Almost 6.6 million UK adults have nothing set aside for a rainy day, new research from smart money app Yolt has found. It comes as the financial impact of the coronavirus pandemic continues to widen the UK’s wealth gap.
Worryingly, Yolt’s research found that financial shocks in the last year, such as pay cuts, saw people lose an average of £6,000 off their annual household income.
Others meanwhile have, fortunately for them, found themselves financially better off during the past year’s lockdown restrictions.
On average, the findings suggest UK adults saved an average of £1,250 since March 2020 – although of course, some have been hit with a devastating financial impact.
In contrast to this figure, one in five UK adults (21 percent) have not saved anything since the start of the pandemic.
Those who saw their savings decrease since March 2020 have put away £175 less per month on average.
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“Our research shows that the pandemic has impacted people’s finances very differently,” Pauline van Brakel, Chief Product Officer at Yolt, commented.
“It is fantastic to see that many people already have some form of savings set aside to weather any future financial shocks, especially in the face of adversity and uncertain economic conditions.
“However, it is important to note that not everyone is in this position, some are facing real economic hardship and saving anything at the moment may feel like a tall order for those who have been harder hit.
“Although understandably the current climate is challenging, people should look at ways they can protect themselves and the steps they can take, including knowing what they have coming in each month, and reviewing their spending and regular outgoings, so they can budget for the weeks or months ahead.”
According to the firm’s research, UK consumers deem £12,500 to be the ideal amount for a “rainy day” fund, however about three fifths (59 percent) of those surveyed don’t have savings that can meet that.
Richard Lane, Director of External Affairs at StepChange, said: “We know that when people don’t have any savings to meet unexpected costs like a car repair or replacing an essential broken household appliance, this can create a need to borrow that can then lead to further debt problems.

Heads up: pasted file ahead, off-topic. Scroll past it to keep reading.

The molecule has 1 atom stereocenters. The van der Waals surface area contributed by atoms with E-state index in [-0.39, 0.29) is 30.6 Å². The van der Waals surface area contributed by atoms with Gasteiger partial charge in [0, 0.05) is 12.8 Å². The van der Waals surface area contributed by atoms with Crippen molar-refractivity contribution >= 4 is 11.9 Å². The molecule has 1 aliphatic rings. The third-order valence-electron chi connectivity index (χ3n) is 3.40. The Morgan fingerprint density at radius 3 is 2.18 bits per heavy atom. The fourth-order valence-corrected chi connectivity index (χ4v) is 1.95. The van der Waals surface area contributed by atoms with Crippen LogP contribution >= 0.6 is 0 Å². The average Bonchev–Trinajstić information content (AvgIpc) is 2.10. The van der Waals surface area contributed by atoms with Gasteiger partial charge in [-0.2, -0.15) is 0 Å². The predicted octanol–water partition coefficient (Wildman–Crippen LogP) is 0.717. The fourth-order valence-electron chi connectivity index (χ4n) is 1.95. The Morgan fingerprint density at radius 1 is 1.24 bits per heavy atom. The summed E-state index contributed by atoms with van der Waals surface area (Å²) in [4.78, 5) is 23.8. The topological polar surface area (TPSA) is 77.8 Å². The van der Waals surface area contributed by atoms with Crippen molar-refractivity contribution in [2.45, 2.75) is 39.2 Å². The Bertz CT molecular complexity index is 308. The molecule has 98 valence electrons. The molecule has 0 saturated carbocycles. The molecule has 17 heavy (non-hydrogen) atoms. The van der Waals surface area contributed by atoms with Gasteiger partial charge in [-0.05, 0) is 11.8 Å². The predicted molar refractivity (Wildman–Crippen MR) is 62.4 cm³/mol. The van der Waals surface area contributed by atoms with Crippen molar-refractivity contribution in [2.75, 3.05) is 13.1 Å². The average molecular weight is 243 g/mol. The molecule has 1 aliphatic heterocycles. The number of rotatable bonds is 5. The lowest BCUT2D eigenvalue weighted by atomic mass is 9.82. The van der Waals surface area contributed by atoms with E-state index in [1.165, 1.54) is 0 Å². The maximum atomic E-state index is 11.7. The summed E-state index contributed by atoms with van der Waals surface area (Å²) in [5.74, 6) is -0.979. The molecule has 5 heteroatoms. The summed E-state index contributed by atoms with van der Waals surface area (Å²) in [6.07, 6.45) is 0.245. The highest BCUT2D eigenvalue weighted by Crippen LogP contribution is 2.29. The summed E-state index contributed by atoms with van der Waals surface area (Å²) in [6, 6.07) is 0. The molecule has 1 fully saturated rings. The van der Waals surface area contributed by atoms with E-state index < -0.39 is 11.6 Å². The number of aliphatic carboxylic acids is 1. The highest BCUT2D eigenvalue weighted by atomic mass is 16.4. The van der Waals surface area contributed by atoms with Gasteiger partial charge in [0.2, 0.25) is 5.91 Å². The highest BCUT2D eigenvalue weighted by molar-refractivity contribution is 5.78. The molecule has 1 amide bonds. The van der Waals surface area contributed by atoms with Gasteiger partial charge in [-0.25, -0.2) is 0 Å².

“If people lose their income, the absence of savings can hasten debt problems.
“Some 4.9 million people negatively impacted by coronavirus have had to borrow to make ends meet – and although savings aren’t a full protection against debt, they do provide a cushion that can help to tide people over periods of unforeseen difficulty.
“Building up savings is hard for people with limited income, but smart ways of helping to build up even a modest rainy day fund are really helpful.”
John, who is in his 50s, and his wife are among those to have been able to have set aside a “rainy day” fund – with an ISA savings pot currently at £20,000.
Months before the pandemic hit the UK, John went self-employed.
The move turned out to be taken “at exactly the wrong time,” he tells Express.co.uk during an exclusive interview.
“I went self-employed, everything looked rosy for a couple of months and then it did not look rosy,” he says, explaining work opportunities “vanished”.
He looked elsewhere, initially working away during the week and then finding a role closer to home.
Unable to go on holidays and weekends away due to the pandemic, the couple have been saving more – and they used part of that towards investments – investing £8,000 plus VAT in the van John uses for work.
On the importance of having emergency savings, he says: “S**t happens and it’s normally quite expensive. A boiler might pack up.
“We have actually bought a new boiler for this house we’re living in now. We’re never worried about bills happening because we’ve always got enough to cover any bill.
“There are no frightening bills around any corner. Even the taxman doesn’t seem that frightening to me because I’ve got the money there, ready.”
The couple bought their current house several years ago, and John explains the property was very dated at the time.
They’ve since spent thousands of pounds on it, fitting it with new windows, door and flooring, as well as new central heating and wiring.
Now, they’re in the process of selling it, and moving somewhere a little quieter.
“I want to go somewhere that isn’t as busy,” John says.
“I want to be a little bit off the beaten track, with a drive for the car.”
Thanks to their renovations, the couple have been able to sell up for substantially more than they bought the property for.
“We’ve invested an awful lot into this property,” he says.
“It cost us probably a quarter of what we actually have sold it for.
“We paid under £50,000 for it, and we’ve got £150,000 for it back.”
While the couple are upsizing with their next move, John explains paying off the mortgage is the aim.
“You either rent or you’re mortgaged – to be mortgage free is if you like the beginning of retirement,” he says.
“The releasing of you from the work trade.”
He adds: “If you’ve got a mortgage, you’ll always have to work. If you haven’t got a mortgage, you don’t necessarily have to work.
“Because then I could semi-retire. So my aim is to always be mortgage free.”